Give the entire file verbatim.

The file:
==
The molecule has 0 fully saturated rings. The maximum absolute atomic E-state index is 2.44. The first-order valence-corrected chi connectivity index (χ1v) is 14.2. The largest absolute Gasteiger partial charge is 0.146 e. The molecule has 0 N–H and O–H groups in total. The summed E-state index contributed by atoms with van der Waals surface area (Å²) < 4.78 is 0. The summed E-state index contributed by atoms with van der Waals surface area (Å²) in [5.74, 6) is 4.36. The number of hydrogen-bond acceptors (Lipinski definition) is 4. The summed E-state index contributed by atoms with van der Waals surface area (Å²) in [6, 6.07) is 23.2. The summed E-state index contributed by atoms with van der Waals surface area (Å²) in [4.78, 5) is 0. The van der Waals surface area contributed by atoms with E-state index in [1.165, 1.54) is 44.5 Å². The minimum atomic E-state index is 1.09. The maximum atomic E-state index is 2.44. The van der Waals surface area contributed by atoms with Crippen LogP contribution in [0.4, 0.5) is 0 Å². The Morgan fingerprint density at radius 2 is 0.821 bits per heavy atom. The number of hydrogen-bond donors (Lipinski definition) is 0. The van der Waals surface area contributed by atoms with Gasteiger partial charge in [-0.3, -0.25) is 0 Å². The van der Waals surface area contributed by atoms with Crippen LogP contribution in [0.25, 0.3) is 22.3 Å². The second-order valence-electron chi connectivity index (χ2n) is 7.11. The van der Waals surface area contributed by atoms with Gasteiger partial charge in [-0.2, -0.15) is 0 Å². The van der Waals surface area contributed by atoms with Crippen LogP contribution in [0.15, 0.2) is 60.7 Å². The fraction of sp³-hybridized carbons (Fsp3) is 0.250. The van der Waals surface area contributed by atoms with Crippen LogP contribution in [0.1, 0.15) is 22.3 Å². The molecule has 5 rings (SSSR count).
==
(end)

The molecule has 0 fully saturated rings. The maximum absolute atomic E-state index is 2.44. The first-order valence-corrected chi connectivity index (χ1v) is 14.2. The largest absolute Gasteiger partial charge is 0.146 e. The molecule has 0 N–H and O–H groups in total. The summed E-state index contributed by atoms with van der Waals surface area (Å²) < 4.78 is 0. The summed E-state index contributed by atoms with van der Waals surface area (Å²) in [5.74, 6) is 4.36. The number of hydrogen-bond acceptors (Lipinski definition) is 4. The summed E-state index contributed by atoms with van der Waals surface area (Å²) in [6, 6.07) is 23.2. The summed E-state index contributed by atoms with van der Waals surface area (Å²) in [4.78, 5) is 0. The van der Waals surface area contributed by atoms with E-state index in [1.165, 1.54) is 44.5 Å². The minimum atomic E-state index is 1.09. The maximum atomic E-state index is 2.44. The van der Waals surface area contributed by atoms with Crippen LogP contribution in [0.4, 0.5) is 0 Å². The Morgan fingerprint density at radius 2 is 0.821 bits per heavy atom. The number of hydrogen-bond donors (Lipinski definition) is 0. The van der Waals surface area contributed by atoms with Gasteiger partial charge in [-0.3, -0.25) is 0 Å². The van der Waals surface area contributed by atoms with Crippen LogP contribution in [0.25, 0.3) is 22.3 Å². The second-order valence-electron chi connectivity index (χ2n) is 7.11. The van der Waals surface area contributed by atoms with Gasteiger partial charge in [-0.2, -0.15) is 0 Å². The van der Waals surface area contributed by atoms with Crippen LogP contribution in [0.15, 0.2) is 60.7 Å². The fraction of sp³-hybridized carbons (Fsp3) is 0.250. The van der Waals surface area contributed by atoms with Crippen LogP contribution in [0.1, 0.15) is 22.3 Å². The molecule has 5 rings (SSSR count).